Has lockdown improved your leadership thinking?

I am a BNI Director Consultant for Champions Chapter in Sedgefield, County Durham, UK, and I regularly reflect on what we do and how we might improve things. At last week’s chapter meeting, I shared some learning from the first ten weeks of virtual meetings during the current lockdown, now the immediate impact of COVID-19 has lessened.

I also noted we were moving through the change curve – based on the Kubler-Ross model – at differing paces. I did that because I had been thinking and reflecting on our practice and saw scope for change and improvement.

On Thinking

Doing what I did last week is a common practice for me. However, before the lockdown, I saw too many people in many organisations engaged in what the writer, Dylan Morrison, calls ‘hamster-wheel’ activity. His blog post makes for fascinating reading!

Unfortunately, I rarely see leaders and managers looking up for a view of their direction and keeping busy, busy, busy!  But where does that hamster-wheel activity lead? How productive is it? Does it add value? If so, in what way and by how much?

My belief is simple - we need to take more time to think! Our current health crisis provides an ideal opportunity, and yet I wonder how many leaders and managers are truly taking advantage of it or will continue with it, post-COVID?

On The Future

For example, have you reflected on how your business might run post-COVID? Have you thought through your target operating model? Have you envisaged any significant change? Have you planned for that change? Have you considered implementation and execution? Have you shared your thinking and had constructive feedback that stimulated better analysis and solutions?

My plea here, however, is not just about seizing an opportune moment presented by a global pandemic. It is about developing a sound leadership and management practice that will serve you well for a lifetime.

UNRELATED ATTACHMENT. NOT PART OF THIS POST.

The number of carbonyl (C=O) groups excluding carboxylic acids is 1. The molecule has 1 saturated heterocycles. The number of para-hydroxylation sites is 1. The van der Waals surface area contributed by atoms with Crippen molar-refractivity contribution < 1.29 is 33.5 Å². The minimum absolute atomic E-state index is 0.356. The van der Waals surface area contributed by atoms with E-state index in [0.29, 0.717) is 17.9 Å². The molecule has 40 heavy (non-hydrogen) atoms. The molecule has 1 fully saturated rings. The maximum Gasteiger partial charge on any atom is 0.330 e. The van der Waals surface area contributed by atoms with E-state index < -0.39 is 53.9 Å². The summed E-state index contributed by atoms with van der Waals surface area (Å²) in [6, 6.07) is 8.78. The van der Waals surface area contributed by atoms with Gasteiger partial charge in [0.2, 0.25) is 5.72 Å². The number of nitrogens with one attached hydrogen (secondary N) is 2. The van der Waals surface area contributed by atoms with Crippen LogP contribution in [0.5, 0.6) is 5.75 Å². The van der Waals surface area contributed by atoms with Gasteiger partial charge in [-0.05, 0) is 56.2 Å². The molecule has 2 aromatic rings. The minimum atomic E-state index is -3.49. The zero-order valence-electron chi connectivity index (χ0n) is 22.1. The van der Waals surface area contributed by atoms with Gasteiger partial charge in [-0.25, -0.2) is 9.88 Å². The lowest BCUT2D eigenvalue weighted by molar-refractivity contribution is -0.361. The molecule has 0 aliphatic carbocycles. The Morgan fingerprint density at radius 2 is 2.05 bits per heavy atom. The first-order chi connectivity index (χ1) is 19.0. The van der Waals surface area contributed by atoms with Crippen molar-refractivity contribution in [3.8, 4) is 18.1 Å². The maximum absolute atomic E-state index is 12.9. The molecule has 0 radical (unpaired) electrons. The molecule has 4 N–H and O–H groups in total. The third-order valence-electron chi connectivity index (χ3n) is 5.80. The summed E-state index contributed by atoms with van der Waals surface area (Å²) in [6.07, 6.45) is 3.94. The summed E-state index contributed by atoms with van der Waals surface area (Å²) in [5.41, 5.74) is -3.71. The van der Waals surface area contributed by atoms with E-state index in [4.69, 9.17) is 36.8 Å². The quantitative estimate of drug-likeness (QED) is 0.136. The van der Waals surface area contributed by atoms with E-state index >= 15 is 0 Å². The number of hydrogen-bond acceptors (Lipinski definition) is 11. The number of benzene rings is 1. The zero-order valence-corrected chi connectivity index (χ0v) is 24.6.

For me, the thrust of this thinking time has a practical purpose which, in itself, is unfortunately not common practice.

Three simple practices to grow your leadership thinking

I believe you need to make time to think, and stick with it! Here self-discipline is critical, and my three preferred options are:

  1. Do proper supervision, not business meetings that just focus on targets. Address your staff member’s everyday concerns, issues, and ideas. Look at their plans for growth and personal development and act on them. Offer what you can to help them improve. Focus on their contribution to the business, not just on the targets! Build that relationship, grow that trust, and see the benefits. It will astound you.
  2. Find yourself a coach, mentor, or non-line management supervisor. Sometimes this might be a paid role if it is affordable, sometimes voluntarily or in kind. It has been a feature of my working life since my first paid role working for Kent County Council when I joined a non-line management supervisory cooperative. It is still my current practice, some forty years or so later.
  3. Create a space in your diary to think, and hold to it. Just an hour a week is invaluable. When a Head of Service in Sunderland in the mid-nineties, I led and managed five local authority services. I had a thinking slot in my diary mid-afternoon every Friday. During that time, I reviewed the week past, the week or longer ahead, and then considered service improvements we could make, and it worked amazingly well for me.

So if you are looking for time to pause, reflect, review, imagine, innovate, and create fresh ideas, thoughts, and approaches, my challenge to you is to try one or more of my ideas, or even other ideas you know of or have seen others do. If you do, the boost in your understanding, awareness, confidence, and self-belief will be invaluable. Better still your team and your organisation will ultimately benefit too.

What do you think? Are we thinking enough or doing too much ‘doing’? How are you or how would you deal with this issue?

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